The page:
(HealthDay News) – There is limited evidence for the comparative benefits and harms of antipsychotics in children and young adults, according to a review published online Feb. 20 in Pediatrics.

Jennifer C. Seida, MPH, from the University of Alberta in Edmonton, Canada, and colleagues reviewed available literature on the safety and effectiveness of first- and second-generation antipsychotics (FGA and SGA) for patients aged 24 years or younger with psychiatric or behavioral conditions. Sixty-four trials and 17 cohort studies were included in the analyses.

The researchers found that most of the trials had a high risk of bias, and the cohort studies were of moderate quality. There was low or insufficient strength of evidence for all comparisons of FGAs versus FGAs, FGAs versus SGAs, or FGAs versus placebo. There was evidence of moderate strength for some SGAs versus SGAs or SGAs versus placebo comparisons. Olanzapine caused more dyslipidemia and weight gain than risperidone, but fewer prolactin-related events. Compared with quetiapine, olanzapine caused more weight gain. Compared with placebo, SGAs improved clinical global impressions in schizophrenia, bipolar, and disruptive behavior disorders; diminished positive and negative symptoms in schizophrenia; diminished behavior symptoms in disruptive behavior disorders; and decreased tics in Tourette syndrome.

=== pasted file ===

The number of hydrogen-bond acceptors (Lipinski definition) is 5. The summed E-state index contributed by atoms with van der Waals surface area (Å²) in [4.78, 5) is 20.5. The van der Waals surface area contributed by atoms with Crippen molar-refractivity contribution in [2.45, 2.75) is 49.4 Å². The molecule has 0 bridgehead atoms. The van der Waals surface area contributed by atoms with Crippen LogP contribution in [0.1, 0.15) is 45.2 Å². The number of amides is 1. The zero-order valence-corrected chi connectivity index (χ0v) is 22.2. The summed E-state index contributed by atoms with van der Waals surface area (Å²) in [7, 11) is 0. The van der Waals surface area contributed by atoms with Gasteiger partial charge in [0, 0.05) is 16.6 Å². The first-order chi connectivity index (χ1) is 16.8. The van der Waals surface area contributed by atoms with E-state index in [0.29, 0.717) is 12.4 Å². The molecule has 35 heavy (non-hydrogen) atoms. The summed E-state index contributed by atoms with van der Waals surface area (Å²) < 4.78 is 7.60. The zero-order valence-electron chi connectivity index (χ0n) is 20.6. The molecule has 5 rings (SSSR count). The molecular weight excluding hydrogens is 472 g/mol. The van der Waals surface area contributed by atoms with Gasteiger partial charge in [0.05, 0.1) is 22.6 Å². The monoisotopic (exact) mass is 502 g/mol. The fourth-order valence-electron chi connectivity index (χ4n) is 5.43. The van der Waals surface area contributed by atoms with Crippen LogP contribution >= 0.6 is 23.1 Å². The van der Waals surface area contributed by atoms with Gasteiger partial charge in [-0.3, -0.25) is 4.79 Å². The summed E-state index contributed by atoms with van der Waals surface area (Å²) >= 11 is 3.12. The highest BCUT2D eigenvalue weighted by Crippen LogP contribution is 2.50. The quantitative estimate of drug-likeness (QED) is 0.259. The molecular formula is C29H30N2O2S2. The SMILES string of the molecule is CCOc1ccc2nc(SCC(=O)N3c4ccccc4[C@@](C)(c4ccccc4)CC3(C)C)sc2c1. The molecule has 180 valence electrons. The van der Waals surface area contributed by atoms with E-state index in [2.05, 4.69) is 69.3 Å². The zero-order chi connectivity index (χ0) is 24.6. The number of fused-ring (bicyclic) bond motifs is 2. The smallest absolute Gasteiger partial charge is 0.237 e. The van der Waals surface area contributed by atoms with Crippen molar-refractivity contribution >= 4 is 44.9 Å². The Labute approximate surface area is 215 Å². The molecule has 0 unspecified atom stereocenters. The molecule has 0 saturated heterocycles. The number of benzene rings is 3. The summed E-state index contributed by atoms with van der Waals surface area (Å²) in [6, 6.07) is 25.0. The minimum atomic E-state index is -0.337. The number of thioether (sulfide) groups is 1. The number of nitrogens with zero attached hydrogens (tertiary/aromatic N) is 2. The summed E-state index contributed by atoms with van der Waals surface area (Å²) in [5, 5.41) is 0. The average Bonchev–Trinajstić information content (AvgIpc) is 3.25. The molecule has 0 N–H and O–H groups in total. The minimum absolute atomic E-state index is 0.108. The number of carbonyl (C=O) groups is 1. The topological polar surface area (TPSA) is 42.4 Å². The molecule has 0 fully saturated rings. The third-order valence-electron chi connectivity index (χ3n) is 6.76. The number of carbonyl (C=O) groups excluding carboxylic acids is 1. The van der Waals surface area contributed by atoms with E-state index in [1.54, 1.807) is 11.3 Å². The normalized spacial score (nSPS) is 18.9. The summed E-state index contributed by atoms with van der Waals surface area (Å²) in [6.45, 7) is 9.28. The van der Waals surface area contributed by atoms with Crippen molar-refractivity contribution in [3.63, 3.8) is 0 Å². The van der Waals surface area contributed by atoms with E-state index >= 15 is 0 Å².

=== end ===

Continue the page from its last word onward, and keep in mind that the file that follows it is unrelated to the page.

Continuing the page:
“The evidence on the comparative benefits and harms of antipsychotics within and across classes is limited. Some SGAs have a better side effect profile than other SGAs,” the authors write.

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